should 1. People with high 1. Sarah ought to
recommendation, cholesterol should shouldn't smoke
advisability eat low-fat foods. so much. It's not
2. Frank should good for her
have eaten low-fat health.
foods. That might
have prevented his 2. Sarah
heart attack. shouldn't have
3. You really should smoked so
start eating better. much. That's
what caused her
health problems.
3. Sarah
shouldn't smoke
when she visits
Martha next
week. Martha
hates when
people smoke in
her house.
should I should be at work NO NEGATIVE be
obligation before 9:00. FORMS supposed
We should return to
the video before the
video rental store
closes.
"Should" can also
express something
between
recommendation
and obligation. "Be
supposed to"
expresses a similar
idea and can easily
be used in the past
or in negative forms.
should 1. Susan should be 1. Susan ought to,
expectation in New York by shouldn't be in be
now. New York yet. supposed
2. Susan should 2. Susan to
have arrived in New shouldn't have
York last week. Let's arrived in New
call her and see York until
what she is up to. yesterday.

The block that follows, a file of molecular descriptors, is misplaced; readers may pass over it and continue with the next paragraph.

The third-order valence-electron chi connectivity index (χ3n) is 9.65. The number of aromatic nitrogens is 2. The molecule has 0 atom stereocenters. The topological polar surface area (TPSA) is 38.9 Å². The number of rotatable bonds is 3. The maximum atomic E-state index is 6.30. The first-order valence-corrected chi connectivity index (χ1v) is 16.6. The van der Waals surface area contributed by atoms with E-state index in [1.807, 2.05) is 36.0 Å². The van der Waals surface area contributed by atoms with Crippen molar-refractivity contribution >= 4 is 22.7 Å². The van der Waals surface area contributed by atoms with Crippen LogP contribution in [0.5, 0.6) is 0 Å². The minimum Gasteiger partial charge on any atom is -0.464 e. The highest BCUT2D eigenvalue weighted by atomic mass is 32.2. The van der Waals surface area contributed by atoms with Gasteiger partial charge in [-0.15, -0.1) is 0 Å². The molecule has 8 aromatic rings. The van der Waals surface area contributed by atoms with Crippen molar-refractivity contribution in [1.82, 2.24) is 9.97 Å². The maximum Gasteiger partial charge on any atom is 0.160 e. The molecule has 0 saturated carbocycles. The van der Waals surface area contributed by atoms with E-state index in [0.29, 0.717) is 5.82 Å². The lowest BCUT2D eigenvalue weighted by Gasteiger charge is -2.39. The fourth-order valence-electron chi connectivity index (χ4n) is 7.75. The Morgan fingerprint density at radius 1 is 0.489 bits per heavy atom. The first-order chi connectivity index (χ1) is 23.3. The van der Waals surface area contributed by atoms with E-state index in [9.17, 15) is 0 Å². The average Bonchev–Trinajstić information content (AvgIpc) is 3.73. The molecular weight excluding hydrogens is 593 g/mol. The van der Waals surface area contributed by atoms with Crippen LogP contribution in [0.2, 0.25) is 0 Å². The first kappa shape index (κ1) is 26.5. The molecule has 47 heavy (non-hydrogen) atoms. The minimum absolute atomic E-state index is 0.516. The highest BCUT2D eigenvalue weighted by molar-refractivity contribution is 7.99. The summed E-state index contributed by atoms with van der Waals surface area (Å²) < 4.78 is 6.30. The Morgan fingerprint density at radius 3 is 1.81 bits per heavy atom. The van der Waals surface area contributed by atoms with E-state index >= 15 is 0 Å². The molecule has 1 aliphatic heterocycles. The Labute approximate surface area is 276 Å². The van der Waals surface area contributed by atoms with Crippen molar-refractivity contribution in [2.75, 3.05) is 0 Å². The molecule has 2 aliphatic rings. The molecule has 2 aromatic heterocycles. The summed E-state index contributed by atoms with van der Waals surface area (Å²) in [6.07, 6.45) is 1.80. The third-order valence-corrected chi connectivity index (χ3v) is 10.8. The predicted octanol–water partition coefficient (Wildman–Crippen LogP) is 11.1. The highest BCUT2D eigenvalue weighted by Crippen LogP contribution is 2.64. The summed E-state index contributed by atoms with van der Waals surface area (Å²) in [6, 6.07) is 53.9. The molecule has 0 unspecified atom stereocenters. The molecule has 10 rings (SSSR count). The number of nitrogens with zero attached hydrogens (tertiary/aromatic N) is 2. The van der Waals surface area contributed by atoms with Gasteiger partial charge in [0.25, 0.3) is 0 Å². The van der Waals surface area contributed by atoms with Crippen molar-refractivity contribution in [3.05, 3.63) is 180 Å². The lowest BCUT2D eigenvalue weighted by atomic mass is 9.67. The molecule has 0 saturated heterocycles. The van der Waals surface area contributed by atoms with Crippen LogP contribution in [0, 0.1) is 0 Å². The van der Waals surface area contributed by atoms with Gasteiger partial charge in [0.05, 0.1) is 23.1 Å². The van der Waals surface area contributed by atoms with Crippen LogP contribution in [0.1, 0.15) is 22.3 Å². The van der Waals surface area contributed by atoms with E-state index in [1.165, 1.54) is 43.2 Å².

3. Susan should be 3. Susan
in New York by next shouldn't arrive
week. Her new job in New York until
starts on Monday. next week.
RESUEMEN

Linking words help you to connect ideas and sentences, so that people can follow
your ideas. Linking words or phrases help you to build a logical argument by linking
one statement to another. An assignment
without linking words reads like a series of
unrelated statements with no flow and is
difficult to understand by the reader. Same
when you speak.

Linking words can be used to

 link the flow of ideas in your writing or speaking


 guide your reader/listener towards the next stage of your argument
 link paragraphs together.

Try to use a variety of connectors, particularly in longer pieces of writing.

Don't forget "AND"! Two short sentences are often best connected together with
this little word.

Here follows a list of the most common words and phrases that you should